I couldn’t be happier that Sweden’s GOAT got to be such a big deal so quickly, as I just absolutely LOVED them from the word “go.” Their union of acid-fried psych guitars, surreal Krautrock dreaminess, Afrobeat’s funk rhythms, and the otherworldly unison-chanted vocals of the band’s two female singers goes beyond just organic—this music is practically elemental.

Their debut, titled World Music, and packaged in a stunning die-cut cover, was by a long shot one of the best (and best-reviewed) albums of 2012, a fantastic year for new releases, so their triumph wasn’t merely by default. The LP yielded the heavy single “Goatman,” the catchy as all hell “Run to Your Mama,” which was the subject/object of two amazing remix records, and the big mindscramble of “Goathead,” an acid-prog blowout which seemed to endeavor to strand their fellow heavy-psych Swedes Dungen in Fela Kuti’s compound. Right before the big raid.

Their live shows, too, attracted near-unanimous acclaim. The band takes the stage in identity-obscuring costumes that draw inspiration from the tribal garb of indigenous peoples all across the globe, with specific references to Islam (their bassist has appeared wearing a niqab), Africa, and the pre-Columbian Americas. When combined in concert, the colorful apparel, the dancing of the singers, and the volume and vehemence of the music are all quite intense. This photo gallery represents the band’s look well on a larger stage, but in a small venue, the show is completely immersive. I saw them this summer—and some of you will laugh at this, but whatever, up yours—at a bowling alley in Cleveland, with a low stage that afforded the band incredibly direct engagement with the audience. The concertgoer who shot this phone video had to be just a few feet to my right and a bit behind me:


Late last month, GOAT released World Music‘s follow up, Commune. While World Music wanted to dance, chant, and fuck in the primordial ooze from which all life emerged, Commune aims to touch the transcendent. (The obvious question: is “commune” a noun or a verb here? An imperative?) While the winning formula is unchanged—Afropop beats, check; fuzz-blitz guitar solos you want to bring along with you when you die, check; ESL hippie lyrics rendered in soaring, unison wail, check—this record’s sounds are leavened with a cathedral’s worth of reverb, and its grooves are as often meditative as booty-shaking. But the trancey atmospherics here are genuinely absorbing, and while it’s not as immediately gripping as the debut, Commune could prove itself as a more accessible entryway for GOAT initiates. It opens with slow-building chimes, like Black Sabbath’s “Black Sabbath” and AC/DC’s “Hell’s Bells,” which build into the plaintive and distant “Talk to God.” Subtle, right? See also “The Light Within,” “To Travel the Path Unknown”—there’s plainly a mystic’s agenda at work here. The band are at their robust best on “Goatslaves,” album closer “Gathering of Ancient Tribes,” (cough cough G.O.A.T.) and the lovely, raga-drenched single “Hide From the Sun.” We’re privileged at DM to be debuting that song’s video for you today.

Posted by Ron Kretsch | Discussion
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‘The Big Problem ≠ The Solution. The Solution = Let It Be’: Crispin Glover’s concept album, 1989
06:39 am


Crispin Glover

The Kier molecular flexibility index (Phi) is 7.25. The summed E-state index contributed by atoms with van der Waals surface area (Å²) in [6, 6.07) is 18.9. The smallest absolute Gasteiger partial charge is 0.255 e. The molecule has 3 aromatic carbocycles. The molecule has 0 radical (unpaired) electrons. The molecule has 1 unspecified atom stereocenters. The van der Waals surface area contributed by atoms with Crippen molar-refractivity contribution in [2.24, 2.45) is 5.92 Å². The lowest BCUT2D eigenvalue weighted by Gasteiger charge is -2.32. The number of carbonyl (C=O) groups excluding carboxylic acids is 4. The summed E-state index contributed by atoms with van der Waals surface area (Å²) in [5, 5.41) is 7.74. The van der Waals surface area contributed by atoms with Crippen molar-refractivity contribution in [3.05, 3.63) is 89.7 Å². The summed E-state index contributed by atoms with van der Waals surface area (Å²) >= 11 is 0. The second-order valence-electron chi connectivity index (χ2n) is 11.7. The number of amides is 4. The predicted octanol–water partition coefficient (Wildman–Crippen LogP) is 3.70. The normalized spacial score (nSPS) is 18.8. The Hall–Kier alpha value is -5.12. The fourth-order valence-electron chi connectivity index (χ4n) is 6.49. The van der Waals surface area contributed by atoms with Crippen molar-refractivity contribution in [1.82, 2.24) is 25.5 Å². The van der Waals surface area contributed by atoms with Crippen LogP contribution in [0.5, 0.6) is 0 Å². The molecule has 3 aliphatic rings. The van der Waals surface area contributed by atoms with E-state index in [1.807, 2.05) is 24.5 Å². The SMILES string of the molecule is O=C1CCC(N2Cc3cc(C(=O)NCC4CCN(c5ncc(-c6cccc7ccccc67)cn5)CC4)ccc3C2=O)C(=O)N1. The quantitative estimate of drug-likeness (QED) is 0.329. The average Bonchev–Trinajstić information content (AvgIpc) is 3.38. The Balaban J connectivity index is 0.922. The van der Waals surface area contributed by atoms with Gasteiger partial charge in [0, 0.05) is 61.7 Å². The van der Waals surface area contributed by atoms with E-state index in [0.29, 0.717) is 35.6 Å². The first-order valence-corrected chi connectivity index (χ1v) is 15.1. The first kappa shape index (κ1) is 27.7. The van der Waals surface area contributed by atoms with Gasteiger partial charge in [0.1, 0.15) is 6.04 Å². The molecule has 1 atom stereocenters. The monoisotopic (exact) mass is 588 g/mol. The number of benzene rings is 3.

In 1989—not so long after he starred in River’s Edge, tried to kick David Letterman in the face and published his first book Rat Catching—Crispin Glover released an album. More than a mere new wave or spoken word record, The Big Problem ≠ The Solution. The Solution = Let It Be presented itself as a riddle. On the back cover, above a collage of nine items including photos of Hitler, Charles Manson, unidentified clowns, and Glover as Jesus crucified, these lines of text dared listeners to reach out and touch someone:

“All words and lyrics point toward THE BIG PROBLEM. The solution lay within the title: LET IT BE. Crispin Hellion Glover wants to know what you think these nine things all have in common. Call (213) 464-5053.”

(It was rumored that Glover sometimes picked up, but every time I dialed this number I got the answering machine of his press, Volcanic Eruptions.)

Recorded with Barnes & Barnes of “Fish Heads” fame, the album included readings from Glover’s books Rat Catching and Oak Mot; indelible interpretations of “The Daring Young Man on the Flying Trapeze,” Lee Hazlewood’s “These Boots Are Made for Walking” and Charles Manson’s “I’ll Never Say Never to Always”; and originals that ranged from a ballad about hygiene (“The New Clean Song”) to a rap about masturbation (“Auto-Manipulator”). Promotion (*cough*) seems to have been limited to a video for “Clowny Clown Clown,” whose lyrics referred obliquely to Glover’s character, Rubin Farr, in the excellent cult comedy Rubin and Ed. At the time, the reference was all the more oblique because the straight-to-video movie did not come out until 1991, two years after the release of The Big Problem. In the video, Glover appears dressed as “Mr. Farr” at the appropriate moment in the song.

The entire album is now up at UbuWeb. Wikipedia and UbuWeb both report that the phone number printed on the sleeve has been disconnected. However, they fail to mention that Glover’s—or that of Volcanic Eruptions—current number, (310) 391-4154 is posted on his website. Why don’t you give him a call? The nine items on the back cover of The Big Problem are:

I. The killing and maiming of defenseless animals?
II. Cleanliness?
III. Indignant, righteous, self manipulation, with discrimination against others?
IV. Clowns?
V. Getting out of bed?
VI. Boots?
VII. The daring young man on the flying trapeze, who might just as easily be called a gloating woman seducer?
VIII. Charles Manson never saying “Never” to always?
IX. Oak Mot?
  A. Adry Long circa 1868?
  B. Adolf Hitler circa 1932?
  C. Adry/Hitler in the minds of history forevermore?

What do these things have in common? If you find out, let us know.

The video for “Clowny Clown Clown”

Posted by Oliver Hall | Discussion
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Stray Slack: Incredible full Pavement concert, Germany 1994